Abolishing parking minimums

Yesterday, Edmonton became the first major Canadian city to eliminate minimum parking requirements for any new development.

In Toronto, developers are required to provide one parking spot per unit for any new residential or mixed use building. These are rarely provided however, as the City is typically amenable to a lower parking count if requested through a Zoning By-law Amendment (rezoning) application or Committee of Adjustment hearing. This is especially true for any site that is well-served by transit. It’s not uncommon to see a ratio of 0.2 parking spots per unit downtown and 0.3 parking spots per unit in midtown.

Still, the requirement is on the books, and any variance requires City approval, at a cost of time, money, and predictability.

The case for eliminating these requirements has been building for some time, and many American cities, including Buffalo, Houston, Minneapolis, and San Francisco, have already made the change. Putting the economic, environmental, and health concerns to the side, it’s simply the case that developers are better positioned to determine demand for parking than the City.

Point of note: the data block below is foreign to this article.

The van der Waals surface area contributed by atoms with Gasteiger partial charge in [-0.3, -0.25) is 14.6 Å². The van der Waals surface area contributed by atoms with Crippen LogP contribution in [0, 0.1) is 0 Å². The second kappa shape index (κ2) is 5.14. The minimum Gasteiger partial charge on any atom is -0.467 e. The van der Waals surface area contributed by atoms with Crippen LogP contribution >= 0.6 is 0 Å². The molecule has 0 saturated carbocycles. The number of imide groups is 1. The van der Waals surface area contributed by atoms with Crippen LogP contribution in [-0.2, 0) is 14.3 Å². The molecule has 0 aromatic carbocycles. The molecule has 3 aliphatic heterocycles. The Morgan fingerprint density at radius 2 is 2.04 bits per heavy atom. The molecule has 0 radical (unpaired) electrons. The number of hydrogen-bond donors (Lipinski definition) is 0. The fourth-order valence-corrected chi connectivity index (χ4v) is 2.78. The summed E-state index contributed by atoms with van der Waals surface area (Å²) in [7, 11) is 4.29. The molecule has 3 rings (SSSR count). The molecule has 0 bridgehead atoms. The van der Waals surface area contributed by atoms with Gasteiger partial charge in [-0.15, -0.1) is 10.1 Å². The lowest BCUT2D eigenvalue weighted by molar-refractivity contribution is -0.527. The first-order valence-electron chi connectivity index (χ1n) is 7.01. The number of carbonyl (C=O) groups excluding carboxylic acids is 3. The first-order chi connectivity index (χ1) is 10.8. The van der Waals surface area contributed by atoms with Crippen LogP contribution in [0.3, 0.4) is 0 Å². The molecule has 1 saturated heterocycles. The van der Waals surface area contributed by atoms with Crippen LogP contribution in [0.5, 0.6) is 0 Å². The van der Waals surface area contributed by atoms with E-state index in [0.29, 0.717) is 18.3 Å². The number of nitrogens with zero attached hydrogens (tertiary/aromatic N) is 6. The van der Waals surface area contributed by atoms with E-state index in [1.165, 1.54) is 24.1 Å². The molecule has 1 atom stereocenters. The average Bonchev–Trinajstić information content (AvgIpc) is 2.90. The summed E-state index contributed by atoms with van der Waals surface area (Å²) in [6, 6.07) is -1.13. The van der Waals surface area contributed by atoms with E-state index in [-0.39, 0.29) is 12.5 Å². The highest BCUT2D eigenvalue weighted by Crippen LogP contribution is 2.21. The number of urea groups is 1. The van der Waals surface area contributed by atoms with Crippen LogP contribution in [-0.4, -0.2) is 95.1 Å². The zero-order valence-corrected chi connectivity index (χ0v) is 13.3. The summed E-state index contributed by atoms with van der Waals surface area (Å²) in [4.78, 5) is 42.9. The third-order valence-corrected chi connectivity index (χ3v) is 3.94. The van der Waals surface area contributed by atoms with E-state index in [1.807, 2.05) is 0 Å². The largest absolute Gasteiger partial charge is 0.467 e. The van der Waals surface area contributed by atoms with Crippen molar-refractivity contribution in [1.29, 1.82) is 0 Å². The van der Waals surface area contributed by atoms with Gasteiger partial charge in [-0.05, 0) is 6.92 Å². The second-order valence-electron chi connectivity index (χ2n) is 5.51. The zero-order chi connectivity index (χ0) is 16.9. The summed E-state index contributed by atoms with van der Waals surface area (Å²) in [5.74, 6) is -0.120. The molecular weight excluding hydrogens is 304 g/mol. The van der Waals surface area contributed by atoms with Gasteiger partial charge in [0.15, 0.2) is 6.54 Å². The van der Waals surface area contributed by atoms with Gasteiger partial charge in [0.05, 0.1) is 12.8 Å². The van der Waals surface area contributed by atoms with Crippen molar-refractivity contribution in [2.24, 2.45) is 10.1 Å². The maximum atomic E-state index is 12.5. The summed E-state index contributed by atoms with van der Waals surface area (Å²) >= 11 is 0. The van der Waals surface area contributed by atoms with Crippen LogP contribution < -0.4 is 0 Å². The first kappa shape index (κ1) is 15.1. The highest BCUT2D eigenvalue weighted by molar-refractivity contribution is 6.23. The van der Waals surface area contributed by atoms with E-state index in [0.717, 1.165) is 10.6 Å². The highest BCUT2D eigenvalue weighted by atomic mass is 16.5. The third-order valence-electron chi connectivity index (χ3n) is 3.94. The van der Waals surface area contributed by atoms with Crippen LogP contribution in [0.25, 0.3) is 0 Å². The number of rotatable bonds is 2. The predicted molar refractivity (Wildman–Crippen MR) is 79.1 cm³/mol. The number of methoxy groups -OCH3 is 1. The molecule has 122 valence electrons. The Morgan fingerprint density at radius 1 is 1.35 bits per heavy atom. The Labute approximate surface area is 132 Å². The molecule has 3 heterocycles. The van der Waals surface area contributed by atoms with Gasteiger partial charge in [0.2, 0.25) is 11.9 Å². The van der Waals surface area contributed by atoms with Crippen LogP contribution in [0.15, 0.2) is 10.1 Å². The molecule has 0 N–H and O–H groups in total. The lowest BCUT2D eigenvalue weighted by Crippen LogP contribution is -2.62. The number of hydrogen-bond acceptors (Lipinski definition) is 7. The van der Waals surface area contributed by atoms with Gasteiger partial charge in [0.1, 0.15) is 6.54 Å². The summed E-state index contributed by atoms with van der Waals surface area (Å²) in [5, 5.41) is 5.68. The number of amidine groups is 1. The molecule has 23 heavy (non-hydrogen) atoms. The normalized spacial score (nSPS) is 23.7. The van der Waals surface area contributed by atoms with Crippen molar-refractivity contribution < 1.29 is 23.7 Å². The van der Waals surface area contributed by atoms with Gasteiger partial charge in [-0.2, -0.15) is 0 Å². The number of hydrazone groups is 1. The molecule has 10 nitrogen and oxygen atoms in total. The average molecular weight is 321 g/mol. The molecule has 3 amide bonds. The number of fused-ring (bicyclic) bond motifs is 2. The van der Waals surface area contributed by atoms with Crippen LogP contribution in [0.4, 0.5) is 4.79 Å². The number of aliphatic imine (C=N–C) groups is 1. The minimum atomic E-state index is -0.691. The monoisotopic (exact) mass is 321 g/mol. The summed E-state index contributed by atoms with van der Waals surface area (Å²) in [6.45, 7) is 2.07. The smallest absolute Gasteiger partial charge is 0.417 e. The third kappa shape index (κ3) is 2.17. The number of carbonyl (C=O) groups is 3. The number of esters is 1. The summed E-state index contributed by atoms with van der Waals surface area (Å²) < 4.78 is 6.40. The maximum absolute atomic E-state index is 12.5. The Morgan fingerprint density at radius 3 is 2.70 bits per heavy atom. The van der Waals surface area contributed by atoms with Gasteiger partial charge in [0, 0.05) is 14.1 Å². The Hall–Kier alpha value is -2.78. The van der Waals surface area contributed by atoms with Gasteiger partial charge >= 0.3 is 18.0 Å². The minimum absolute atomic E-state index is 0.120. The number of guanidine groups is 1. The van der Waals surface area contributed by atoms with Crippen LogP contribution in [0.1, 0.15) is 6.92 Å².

It’s time for Toronto to get with the program.

One cool thing about this deregulatory proposal is that it’s one that finally has a critical mass of support behind it. There’s a broad coalition of interest and pressure groups that would welcome the change, including cyclists, environmentalists, and urbanists. You just need somebody to organize them all to get this done.

With a competent operator building public support and lobbying City Council and Planning, I believe that we could see a successful vote to eliminate parking requirements from our Zoning By-law within 2-3 years.